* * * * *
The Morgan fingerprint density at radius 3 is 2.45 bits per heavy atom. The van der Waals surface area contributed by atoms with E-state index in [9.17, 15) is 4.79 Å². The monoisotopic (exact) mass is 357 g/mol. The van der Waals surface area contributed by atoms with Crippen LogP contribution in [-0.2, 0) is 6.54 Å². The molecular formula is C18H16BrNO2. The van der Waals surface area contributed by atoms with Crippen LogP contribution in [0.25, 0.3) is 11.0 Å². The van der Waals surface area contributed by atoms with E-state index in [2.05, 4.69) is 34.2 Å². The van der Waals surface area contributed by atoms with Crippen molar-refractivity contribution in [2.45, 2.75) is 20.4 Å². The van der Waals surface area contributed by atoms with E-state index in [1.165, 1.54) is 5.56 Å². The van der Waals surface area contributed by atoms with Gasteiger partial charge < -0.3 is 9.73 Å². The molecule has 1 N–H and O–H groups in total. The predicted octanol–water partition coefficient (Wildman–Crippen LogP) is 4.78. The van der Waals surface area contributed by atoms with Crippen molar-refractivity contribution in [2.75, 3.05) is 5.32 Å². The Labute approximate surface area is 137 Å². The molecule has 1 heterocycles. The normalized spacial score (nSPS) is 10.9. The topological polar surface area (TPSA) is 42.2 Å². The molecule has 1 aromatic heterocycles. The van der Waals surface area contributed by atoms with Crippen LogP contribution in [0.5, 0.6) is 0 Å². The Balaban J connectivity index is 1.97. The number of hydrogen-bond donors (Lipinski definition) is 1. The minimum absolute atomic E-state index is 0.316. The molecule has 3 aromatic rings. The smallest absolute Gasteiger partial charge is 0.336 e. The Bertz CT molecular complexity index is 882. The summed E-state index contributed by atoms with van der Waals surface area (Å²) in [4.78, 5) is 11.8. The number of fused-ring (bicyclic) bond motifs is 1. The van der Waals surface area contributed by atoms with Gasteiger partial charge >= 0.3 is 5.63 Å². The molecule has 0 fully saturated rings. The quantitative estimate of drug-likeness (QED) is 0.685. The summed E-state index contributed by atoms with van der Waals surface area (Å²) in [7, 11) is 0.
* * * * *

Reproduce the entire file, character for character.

The Morgan fingerprint density at radius 3 is 2.45 bits per heavy atom. The van der Waals surface area contributed by atoms with E-state index in [9.17, 15) is 4.79 Å². The monoisotopic (exact) mass is 357 g/mol. The van der Waals surface area contributed by atoms with Crippen LogP contribution in [-0.2, 0) is 6.54 Å². The molecular formula is C18H16BrNO2. The van der Waals surface area contributed by atoms with Crippen LogP contribution in [0.25, 0.3) is 11.0 Å². The van der Waals surface area contributed by atoms with E-state index in [2.05, 4.69) is 34.2 Å². The van der Waals surface area contributed by atoms with Crippen molar-refractivity contribution in [2.45, 2.75) is 20.4 Å². The van der Waals surface area contributed by atoms with E-state index in [1.165, 1.54) is 5.56 Å². The van der Waals surface area contributed by atoms with Gasteiger partial charge < -0.3 is 9.73 Å². The molecule has 1 N–H and O–H groups in total. The predicted octanol–water partition coefficient (Wildman–Crippen LogP) is 4.78. The van der Waals surface area contributed by atoms with Crippen molar-refractivity contribution in [2.75, 3.05) is 5.32 Å². The Labute approximate surface area is 137 Å². The molecule has 1 heterocycles. The normalized spacial score (nSPS) is 10.9. The topological polar surface area (TPSA) is 42.2 Å². The molecule has 1 aromatic heterocycles. The van der Waals surface area contributed by atoms with Crippen LogP contribution in [0.5, 0.6) is 0 Å². The Balaban J connectivity index is 1.97. The number of hydrogen-bond donors (Lipinski definition) is 1. The minimum absolute atomic E-state index is 0.316. The molecule has 3 aromatic rings. The smallest absolute Gasteiger partial charge is 0.336 e. The Bertz CT molecular complexity index is 882. The summed E-state index contributed by atoms with van der Waals surface area (Å²) in [4.78, 5) is 11.8. The number of fused-ring (bicyclic) bond motifs is 1. The van der Waals surface area contributed by atoms with Gasteiger partial charge >= 0.3 is 5.63 Å². The molecule has 0 fully saturated rings. The quantitative estimate of drug-likeness (QED) is 0.685. The summed E-state index contributed by atoms with van der Waals surface area (Å²) in [7, 11) is 0.